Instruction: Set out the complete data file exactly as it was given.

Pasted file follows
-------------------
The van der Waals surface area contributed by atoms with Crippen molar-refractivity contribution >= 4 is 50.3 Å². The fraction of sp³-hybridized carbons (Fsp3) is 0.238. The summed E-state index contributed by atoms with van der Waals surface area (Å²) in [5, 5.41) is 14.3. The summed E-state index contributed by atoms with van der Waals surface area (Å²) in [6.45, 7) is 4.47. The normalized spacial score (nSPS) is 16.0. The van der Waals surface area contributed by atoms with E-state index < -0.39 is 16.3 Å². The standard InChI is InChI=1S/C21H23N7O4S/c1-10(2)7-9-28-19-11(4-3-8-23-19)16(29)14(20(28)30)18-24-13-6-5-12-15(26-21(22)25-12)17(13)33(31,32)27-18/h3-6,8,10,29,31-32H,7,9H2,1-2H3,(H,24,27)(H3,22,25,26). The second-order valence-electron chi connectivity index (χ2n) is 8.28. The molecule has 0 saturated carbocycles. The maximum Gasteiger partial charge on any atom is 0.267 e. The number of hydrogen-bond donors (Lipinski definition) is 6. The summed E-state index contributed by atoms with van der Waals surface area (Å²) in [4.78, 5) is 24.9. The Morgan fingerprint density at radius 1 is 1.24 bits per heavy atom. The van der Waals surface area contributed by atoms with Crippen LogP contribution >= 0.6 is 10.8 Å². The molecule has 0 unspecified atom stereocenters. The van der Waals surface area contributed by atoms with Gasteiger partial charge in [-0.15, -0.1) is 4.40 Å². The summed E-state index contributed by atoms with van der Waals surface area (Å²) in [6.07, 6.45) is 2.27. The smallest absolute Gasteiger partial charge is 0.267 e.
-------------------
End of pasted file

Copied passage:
The van der Waals surface area contributed by atoms with Crippen molar-refractivity contribution >= 4 is 50.3 Å². The fraction of sp³-hybridized carbons (Fsp3) is 0.238. The summed E-state index contributed by atoms with van der Waals surface area (Å²) in [5, 5.41) is 14.3. The summed E-state index contributed by atoms with van der Waals surface area (Å²) in [6.45, 7) is 4.47. The normalized spacial score (nSPS) is 16.0. The van der Waals surface area contributed by atoms with E-state index < -0.39 is 16.3 Å². The standard InChI is InChI=1S/C21H23N7O4S/c1-10(2)7-9-28-19-11(4-3-8-23-19)16(29)14(20(28)30)18-24-13-6-5-12-15(26-21(22)25-12)17(13)33(31,32)27-18/h3-6,8,10,29,31-32H,7,9H2,1-2H3,(H,24,27)(H3,22,25,26). The second-order valence-electron chi connectivity index (χ2n) is 8.28. The molecule has 0 saturated carbocycles. The maximum Gasteiger partial charge on any atom is 0.267 e. The number of hydrogen-bond donors (Lipinski definition) is 6. The summed E-state index contributed by atoms with van der Waals surface area (Å²) in [4.78, 5) is 24.9. The Morgan fingerprint density at radius 1 is 1.24 bits per heavy atom. The van der Waals surface area contributed by atoms with Crippen LogP contribution >= 0.6 is 10.8 Å². The molecule has 0 unspecified atom stereocenters. The van der Waals surface area contributed by atoms with Gasteiger partial charge in [-0.15, -0.1) is 4.40 Å². The summed E-state index contributed by atoms with van der Waals surface area (Å²) in [6.07, 6.45) is 2.27. The smallest absolute Gasteiger partial charge is 0.267 e.